Applied Phlebotinum: Nannies, and to a lesser extent gravy. Also the Teraport, although that got kinda nerfed shortly after Kevyn open-sourced it. Mostly because the possible applications were so terrifying—like smashing a planet from across the galaxy—that it created a boom in anti-teraport defenses. Even so, its release started a galaxy-wide set of wars.
Armor-Piercing Slap: Mostly played straight (and since armour has gotten a little stronger in the past thousand years, the slap can be delivered in equally powered armour or by a bullet). Subverted here after a classic setup.
The crimes Kevyn could hypothetically be tried for include: treason, high treason, and grand spamming. However, in the 31st century spammers are held in the same contempt as pedophiles so it's a subversion.
Kevyn: Hey, the only charge they can make stick is the spamming. Ceeta: You need to capture some moral high ground that sits outside of artillery range.
The future equivalent of DUI carries the death penalty because you have to be completely sober to modify the vehicle to make it possible to use manual mode while under the influencenote of anything, up to and including Testosterone Poisoning. In some cases, this requires installing a manual mode. Quite understandable, however, since the consequences of screwing up while drunk are exponentially different when you're piloting a spaceship.
Played straight with a rounding error. Since the current list of crimes includes armed conquest and attempted genocide, rounding pi down to 3 seems like an especially trivial crime, even when you're charged by an AI.
Played with. Tagon likes this trope; whenever one of his men does something stupid (such as blowing up the ship/fleet/planet), they usually get a promotion if they survived.
At least, if they survived and blowing up the ship/fleet/planet did the job it was supposed to.
Tagon himself. He's not the brightest on strategy or tactics (though far from the worst at it, either), but nobody in the company can beat him when it comes to combat. He's extremely sharp in his own way when it comes to the things he's good at (which is, unsurprisingly, hurting people and breaking things), even if a little Book Dumb. He just looks dim next to the hyperintelligent warship AI and one of the single greatest scientific minds in the galaxy.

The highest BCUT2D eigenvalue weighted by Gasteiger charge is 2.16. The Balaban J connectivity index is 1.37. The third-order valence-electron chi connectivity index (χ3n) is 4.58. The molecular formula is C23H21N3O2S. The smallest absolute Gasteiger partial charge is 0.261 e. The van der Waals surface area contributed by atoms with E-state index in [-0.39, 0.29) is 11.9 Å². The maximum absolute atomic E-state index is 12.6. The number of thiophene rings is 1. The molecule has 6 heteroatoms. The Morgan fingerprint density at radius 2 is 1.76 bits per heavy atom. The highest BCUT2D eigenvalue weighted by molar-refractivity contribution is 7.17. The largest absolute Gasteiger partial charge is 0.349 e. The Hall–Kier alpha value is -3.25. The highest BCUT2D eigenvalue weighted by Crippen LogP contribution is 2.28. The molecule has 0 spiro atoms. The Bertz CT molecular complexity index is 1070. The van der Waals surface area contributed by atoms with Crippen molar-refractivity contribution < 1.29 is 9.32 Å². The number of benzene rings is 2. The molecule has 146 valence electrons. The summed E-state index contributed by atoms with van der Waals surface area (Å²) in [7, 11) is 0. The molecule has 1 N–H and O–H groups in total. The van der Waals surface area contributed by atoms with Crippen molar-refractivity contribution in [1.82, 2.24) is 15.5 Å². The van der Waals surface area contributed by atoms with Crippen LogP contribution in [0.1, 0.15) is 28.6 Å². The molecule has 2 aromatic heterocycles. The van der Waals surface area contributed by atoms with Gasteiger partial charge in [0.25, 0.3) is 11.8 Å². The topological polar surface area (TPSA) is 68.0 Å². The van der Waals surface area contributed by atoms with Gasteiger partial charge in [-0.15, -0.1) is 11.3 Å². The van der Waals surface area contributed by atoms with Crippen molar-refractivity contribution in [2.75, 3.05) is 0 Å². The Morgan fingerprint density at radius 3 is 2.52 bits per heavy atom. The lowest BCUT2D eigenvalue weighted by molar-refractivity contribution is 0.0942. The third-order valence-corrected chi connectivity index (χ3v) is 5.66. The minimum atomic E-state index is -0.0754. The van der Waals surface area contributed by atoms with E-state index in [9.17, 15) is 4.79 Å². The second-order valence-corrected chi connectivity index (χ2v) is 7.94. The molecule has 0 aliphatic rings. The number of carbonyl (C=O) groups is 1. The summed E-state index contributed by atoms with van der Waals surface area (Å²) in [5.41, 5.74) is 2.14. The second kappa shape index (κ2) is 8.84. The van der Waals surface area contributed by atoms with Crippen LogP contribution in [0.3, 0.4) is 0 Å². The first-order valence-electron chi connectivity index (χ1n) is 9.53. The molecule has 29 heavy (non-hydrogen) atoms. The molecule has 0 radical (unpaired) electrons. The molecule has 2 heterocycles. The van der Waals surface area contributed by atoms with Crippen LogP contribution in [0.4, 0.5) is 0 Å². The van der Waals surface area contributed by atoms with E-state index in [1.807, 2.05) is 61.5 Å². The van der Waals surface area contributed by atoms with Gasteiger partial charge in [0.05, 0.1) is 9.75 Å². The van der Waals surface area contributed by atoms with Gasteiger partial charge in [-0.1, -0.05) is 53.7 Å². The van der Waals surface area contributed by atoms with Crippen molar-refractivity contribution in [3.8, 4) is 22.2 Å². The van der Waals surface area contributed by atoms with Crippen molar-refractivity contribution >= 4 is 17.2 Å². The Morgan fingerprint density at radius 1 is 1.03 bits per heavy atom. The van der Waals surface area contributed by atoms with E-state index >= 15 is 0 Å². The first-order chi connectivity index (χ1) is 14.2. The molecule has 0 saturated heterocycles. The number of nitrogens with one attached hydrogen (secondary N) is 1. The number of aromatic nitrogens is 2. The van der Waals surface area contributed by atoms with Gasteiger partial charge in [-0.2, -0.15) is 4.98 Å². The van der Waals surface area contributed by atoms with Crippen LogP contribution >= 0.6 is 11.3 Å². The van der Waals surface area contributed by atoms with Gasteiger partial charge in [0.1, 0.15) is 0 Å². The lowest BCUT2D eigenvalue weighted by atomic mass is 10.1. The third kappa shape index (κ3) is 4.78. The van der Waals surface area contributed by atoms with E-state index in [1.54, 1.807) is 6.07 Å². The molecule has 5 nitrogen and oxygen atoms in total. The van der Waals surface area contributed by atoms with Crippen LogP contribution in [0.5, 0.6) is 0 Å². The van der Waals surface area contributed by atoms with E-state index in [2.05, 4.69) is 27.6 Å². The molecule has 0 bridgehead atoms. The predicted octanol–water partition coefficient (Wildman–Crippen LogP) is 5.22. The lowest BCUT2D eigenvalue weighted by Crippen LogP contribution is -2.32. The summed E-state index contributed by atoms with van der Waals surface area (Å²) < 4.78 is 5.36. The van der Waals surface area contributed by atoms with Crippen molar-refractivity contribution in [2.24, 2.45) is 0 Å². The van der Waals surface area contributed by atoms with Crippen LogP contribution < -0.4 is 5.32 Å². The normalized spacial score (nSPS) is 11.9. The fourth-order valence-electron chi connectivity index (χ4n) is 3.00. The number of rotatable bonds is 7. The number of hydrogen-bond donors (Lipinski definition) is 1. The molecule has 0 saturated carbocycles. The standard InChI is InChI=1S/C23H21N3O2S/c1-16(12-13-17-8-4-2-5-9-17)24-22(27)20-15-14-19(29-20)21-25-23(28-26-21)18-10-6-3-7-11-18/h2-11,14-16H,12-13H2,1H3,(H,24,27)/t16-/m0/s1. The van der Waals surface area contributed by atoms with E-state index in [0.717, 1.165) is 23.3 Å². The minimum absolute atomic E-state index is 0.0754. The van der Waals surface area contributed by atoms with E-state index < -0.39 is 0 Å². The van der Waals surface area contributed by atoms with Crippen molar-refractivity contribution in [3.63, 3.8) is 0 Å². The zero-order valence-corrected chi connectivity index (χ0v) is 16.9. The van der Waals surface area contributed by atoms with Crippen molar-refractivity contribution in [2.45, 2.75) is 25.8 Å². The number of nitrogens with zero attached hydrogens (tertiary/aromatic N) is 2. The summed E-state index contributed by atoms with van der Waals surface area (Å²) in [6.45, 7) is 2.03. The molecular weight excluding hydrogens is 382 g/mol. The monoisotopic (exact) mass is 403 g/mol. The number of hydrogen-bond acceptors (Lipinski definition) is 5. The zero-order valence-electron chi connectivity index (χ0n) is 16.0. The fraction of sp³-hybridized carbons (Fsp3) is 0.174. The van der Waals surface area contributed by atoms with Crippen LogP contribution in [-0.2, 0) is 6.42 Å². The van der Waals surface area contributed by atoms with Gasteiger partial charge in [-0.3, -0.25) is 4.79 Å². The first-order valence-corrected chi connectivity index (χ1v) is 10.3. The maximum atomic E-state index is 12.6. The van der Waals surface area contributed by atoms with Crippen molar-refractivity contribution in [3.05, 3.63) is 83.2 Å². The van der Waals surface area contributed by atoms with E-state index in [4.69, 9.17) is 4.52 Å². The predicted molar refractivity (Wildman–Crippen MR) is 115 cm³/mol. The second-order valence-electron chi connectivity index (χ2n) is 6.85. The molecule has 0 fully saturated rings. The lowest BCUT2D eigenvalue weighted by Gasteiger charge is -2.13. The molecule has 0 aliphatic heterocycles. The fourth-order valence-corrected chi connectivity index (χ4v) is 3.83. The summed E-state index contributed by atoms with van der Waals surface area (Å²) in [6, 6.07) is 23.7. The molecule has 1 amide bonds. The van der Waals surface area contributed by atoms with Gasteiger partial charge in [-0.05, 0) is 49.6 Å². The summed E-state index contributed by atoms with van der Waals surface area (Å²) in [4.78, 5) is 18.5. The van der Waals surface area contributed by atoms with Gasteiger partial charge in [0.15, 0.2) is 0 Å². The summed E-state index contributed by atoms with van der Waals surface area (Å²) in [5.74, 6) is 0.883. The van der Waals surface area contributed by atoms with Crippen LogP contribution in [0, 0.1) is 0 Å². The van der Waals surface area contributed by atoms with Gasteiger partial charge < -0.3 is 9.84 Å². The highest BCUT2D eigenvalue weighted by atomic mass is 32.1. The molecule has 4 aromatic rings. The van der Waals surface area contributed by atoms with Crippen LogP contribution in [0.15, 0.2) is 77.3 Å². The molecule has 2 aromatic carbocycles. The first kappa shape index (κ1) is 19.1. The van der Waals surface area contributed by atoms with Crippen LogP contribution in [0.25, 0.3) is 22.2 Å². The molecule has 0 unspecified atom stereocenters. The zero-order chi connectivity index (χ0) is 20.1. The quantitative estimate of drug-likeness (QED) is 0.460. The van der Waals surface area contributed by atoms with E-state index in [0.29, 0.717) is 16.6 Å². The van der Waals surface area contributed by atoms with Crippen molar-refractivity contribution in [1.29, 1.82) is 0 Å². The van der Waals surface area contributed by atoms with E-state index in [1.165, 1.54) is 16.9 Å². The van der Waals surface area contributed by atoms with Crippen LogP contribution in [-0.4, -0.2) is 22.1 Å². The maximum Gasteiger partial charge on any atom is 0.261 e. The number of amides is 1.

Played straight with the Pugil sticks... he defeated Schlock (who is three times his weight, five times his strength and can grow extra limbs at will) and Chisulo who is a several-tonne anthropomorphic elephant in hand to hand combat just to show the troops why he's in charge.
Legs: Do you know what we call flying soldiers on the battlefield? Tino: Air support? Legs:Skeet.
Back from the Dead: Several major characters have managed this, including Kevyn (multiple times, even), Xinchub, Petey, and in an extreme case requiring a cosmic Reset Button pressed during Time Travel, Tagon.
Badass Normal: Even non-soldiers like Massey the lawyer and the Rev have their moments.
Tagon: General, let's be clear on this. Working for you will be no different than working for any number of other clients I've personally detested. Granted, I'm growing unfond of you faster than any other fat, fascist warlord I've taken money from, but if the money is good I'm sure I can get over it. Ennesby: Word choice, sir. Word choice.
Bad Omen Anecdote: Kevyn once did remind Lieutenant Ebbirnoth about military anecdotes on how the different branches handle the task at hand. They eventually got their punchline, of course.
The Battlestar: Battleplates, plus Ob'enn Superfortresses and pretty much every ship made by the psycho bears, everything the Toughs fly in after the Kitesfear is destroyed (with the exceptions of Serial Peacemaker and Bristlecone), Petey's Extortionator class ships, and every ship equipped with a fabber.
Behind the Black: The Toughs frequently display their ignorance of the law, never seeming to notice their lawyer is present until Massey sticks his head into the frame.
BFG: Schlock loves them so much that he once actually rejected a far more powerful and efficient version of his plasma cannon because it was dinky-looking. And because it lacked the "Ommminous Hummm".
Body Horror: The Nano Weapons, which often start by using their Typhoid Mary carrier's body mass as raw materials to mass produce more nanobots before forcibly spraying them at anyone nearby. Those of a compatible makeup can then be used to repeat the process. Those who are incompatible instead have their muscles hijacked before their bodies are made to painfully tear themselves apart.
Thurl: The metaphor monitor indicates that Ennesby has vented his virtual bowels. Kevyn: I can see that, but where'd the virtual bricks come from? Narrator: Goodnight, kids!
In another strip, in a conversation with King Xinchub in his bathroom: